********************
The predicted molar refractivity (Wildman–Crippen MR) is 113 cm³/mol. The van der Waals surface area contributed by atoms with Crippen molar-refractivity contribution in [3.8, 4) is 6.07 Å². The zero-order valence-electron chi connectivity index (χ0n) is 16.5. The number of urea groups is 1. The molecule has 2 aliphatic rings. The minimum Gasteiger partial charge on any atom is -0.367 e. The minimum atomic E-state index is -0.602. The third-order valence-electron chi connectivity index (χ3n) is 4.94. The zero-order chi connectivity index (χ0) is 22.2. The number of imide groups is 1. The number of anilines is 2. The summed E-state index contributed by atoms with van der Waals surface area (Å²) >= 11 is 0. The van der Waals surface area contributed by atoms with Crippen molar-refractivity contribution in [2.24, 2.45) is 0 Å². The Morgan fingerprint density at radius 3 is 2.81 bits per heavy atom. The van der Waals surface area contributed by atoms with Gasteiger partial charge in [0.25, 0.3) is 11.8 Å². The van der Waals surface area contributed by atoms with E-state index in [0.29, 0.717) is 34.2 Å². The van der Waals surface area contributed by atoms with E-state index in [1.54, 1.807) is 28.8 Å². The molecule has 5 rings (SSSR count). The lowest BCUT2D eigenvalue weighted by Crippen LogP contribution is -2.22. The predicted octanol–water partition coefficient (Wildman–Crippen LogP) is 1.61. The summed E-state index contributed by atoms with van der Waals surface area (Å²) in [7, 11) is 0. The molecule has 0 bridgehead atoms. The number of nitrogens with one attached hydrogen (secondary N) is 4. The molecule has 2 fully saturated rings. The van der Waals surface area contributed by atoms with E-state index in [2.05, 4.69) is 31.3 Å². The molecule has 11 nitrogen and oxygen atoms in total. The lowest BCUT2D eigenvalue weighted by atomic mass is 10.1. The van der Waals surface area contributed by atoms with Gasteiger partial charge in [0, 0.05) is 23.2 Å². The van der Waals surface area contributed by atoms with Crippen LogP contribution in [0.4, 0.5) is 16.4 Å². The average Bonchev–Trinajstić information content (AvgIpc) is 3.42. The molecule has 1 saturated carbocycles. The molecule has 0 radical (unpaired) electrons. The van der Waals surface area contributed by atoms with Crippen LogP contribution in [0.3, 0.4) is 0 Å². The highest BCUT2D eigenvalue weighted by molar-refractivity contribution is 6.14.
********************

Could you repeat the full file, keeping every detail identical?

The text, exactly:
The predicted molar refractivity (Wildman–Crippen MR) is 113 cm³/mol. The van der Waals surface area contributed by atoms with Crippen molar-refractivity contribution in [3.8, 4) is 6.07 Å². The zero-order valence-electron chi connectivity index (χ0n) is 16.5. The number of urea groups is 1. The molecule has 2 aliphatic rings. The minimum Gasteiger partial charge on any atom is -0.367 e. The minimum atomic E-state index is -0.602. The third-order valence-electron chi connectivity index (χ3n) is 4.94. The zero-order chi connectivity index (χ0) is 22.2. The number of imide groups is 1. The number of anilines is 2. The summed E-state index contributed by atoms with van der Waals surface area (Å²) >= 11 is 0. The van der Waals surface area contributed by atoms with Crippen molar-refractivity contribution in [2.24, 2.45) is 0 Å². The Morgan fingerprint density at radius 3 is 2.81 bits per heavy atom. The van der Waals surface area contributed by atoms with Gasteiger partial charge in [0.25, 0.3) is 11.8 Å². The van der Waals surface area contributed by atoms with E-state index in [0.29, 0.717) is 34.2 Å². The van der Waals surface area contributed by atoms with E-state index in [1.54, 1.807) is 28.8 Å². The molecule has 5 rings (SSSR count). The lowest BCUT2D eigenvalue weighted by Crippen LogP contribution is -2.22. The predicted octanol–water partition coefficient (Wildman–Crippen LogP) is 1.61. The summed E-state index contributed by atoms with van der Waals surface area (Å²) in [7, 11) is 0. The molecule has 0 bridgehead atoms. The number of nitrogens with one attached hydrogen (secondary N) is 4. The molecule has 2 fully saturated rings. The van der Waals surface area contributed by atoms with E-state index in [2.05, 4.69) is 31.3 Å². The molecule has 11 nitrogen and oxygen atoms in total. The lowest BCUT2D eigenvalue weighted by atomic mass is 10.1. The van der Waals surface area contributed by atoms with Gasteiger partial charge in [0, 0.05) is 23.2 Å². The van der Waals surface area contributed by atoms with Crippen LogP contribution in [0.4, 0.5) is 16.4 Å². The average Bonchev–Trinajstić information content (AvgIpc) is 3.42. The molecule has 1 saturated carbocycles. The molecule has 0 radical (unpaired) electrons. The van der Waals surface area contributed by atoms with Crippen LogP contribution in [0.3, 0.4) is 0 Å². The highest BCUT2D eigenvalue weighted by molar-refractivity contribution is 6.14.